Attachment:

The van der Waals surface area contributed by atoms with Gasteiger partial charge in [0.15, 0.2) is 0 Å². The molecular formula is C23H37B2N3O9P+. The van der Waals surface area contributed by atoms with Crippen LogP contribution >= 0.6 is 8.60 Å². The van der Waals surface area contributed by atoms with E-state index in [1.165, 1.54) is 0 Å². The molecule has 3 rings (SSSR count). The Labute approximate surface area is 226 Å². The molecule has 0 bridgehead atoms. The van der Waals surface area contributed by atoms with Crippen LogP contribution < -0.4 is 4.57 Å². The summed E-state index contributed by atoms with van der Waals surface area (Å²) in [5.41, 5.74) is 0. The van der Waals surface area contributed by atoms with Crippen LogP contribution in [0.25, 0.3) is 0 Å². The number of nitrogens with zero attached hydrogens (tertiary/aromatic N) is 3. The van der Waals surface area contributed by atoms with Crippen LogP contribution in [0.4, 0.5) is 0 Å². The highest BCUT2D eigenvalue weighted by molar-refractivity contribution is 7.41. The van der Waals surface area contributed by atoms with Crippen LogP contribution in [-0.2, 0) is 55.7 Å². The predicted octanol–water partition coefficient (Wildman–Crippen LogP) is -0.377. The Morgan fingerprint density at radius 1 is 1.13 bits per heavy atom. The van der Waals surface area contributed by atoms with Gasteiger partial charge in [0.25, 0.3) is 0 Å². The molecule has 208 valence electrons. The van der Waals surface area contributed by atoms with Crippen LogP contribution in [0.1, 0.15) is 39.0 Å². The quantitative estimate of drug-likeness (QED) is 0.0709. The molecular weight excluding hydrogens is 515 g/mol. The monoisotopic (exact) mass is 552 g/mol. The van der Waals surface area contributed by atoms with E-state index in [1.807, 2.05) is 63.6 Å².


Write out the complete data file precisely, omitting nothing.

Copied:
The van der Waals surface area contributed by atoms with Gasteiger partial charge in [0.15, 0.2) is 0 Å². The molecular formula is C23H37B2N3O9P+. The van der Waals surface area contributed by atoms with Crippen LogP contribution >= 0.6 is 8.60 Å². The van der Waals surface area contributed by atoms with E-state index in [1.165, 1.54) is 0 Å². The molecule has 3 rings (SSSR count). The Labute approximate surface area is 226 Å². The molecule has 0 bridgehead atoms. The van der Waals surface area contributed by atoms with Crippen LogP contribution < -0.4 is 4.57 Å². The summed E-state index contributed by atoms with van der Waals surface area (Å²) in [5.41, 5.74) is 0. The van der Waals surface area contributed by atoms with Crippen LogP contribution in [0.25, 0.3) is 0 Å². The number of nitrogens with zero attached hydrogens (tertiary/aromatic N) is 3. The van der Waals surface area contributed by atoms with Crippen LogP contribution in [0.4, 0.5) is 0 Å². The highest BCUT2D eigenvalue weighted by molar-refractivity contribution is 7.41. The van der Waals surface area contributed by atoms with Crippen LogP contribution in [-0.2, 0) is 55.7 Å². The predicted octanol–water partition coefficient (Wildman–Crippen LogP) is -0.377. The Morgan fingerprint density at radius 1 is 1.13 bits per heavy atom. The van der Waals surface area contributed by atoms with Gasteiger partial charge in [0.25, 0.3) is 0 Å². The molecule has 208 valence electrons. The van der Waals surface area contributed by atoms with Crippen LogP contribution in [0.1, 0.15) is 39.0 Å². The quantitative estimate of drug-likeness (QED) is 0.0709. The molecular weight excluding hydrogens is 515 g/mol. The monoisotopic (exact) mass is 552 g/mol. The van der Waals surface area contributed by atoms with E-state index in [1.807, 2.05) is 63.6 Å².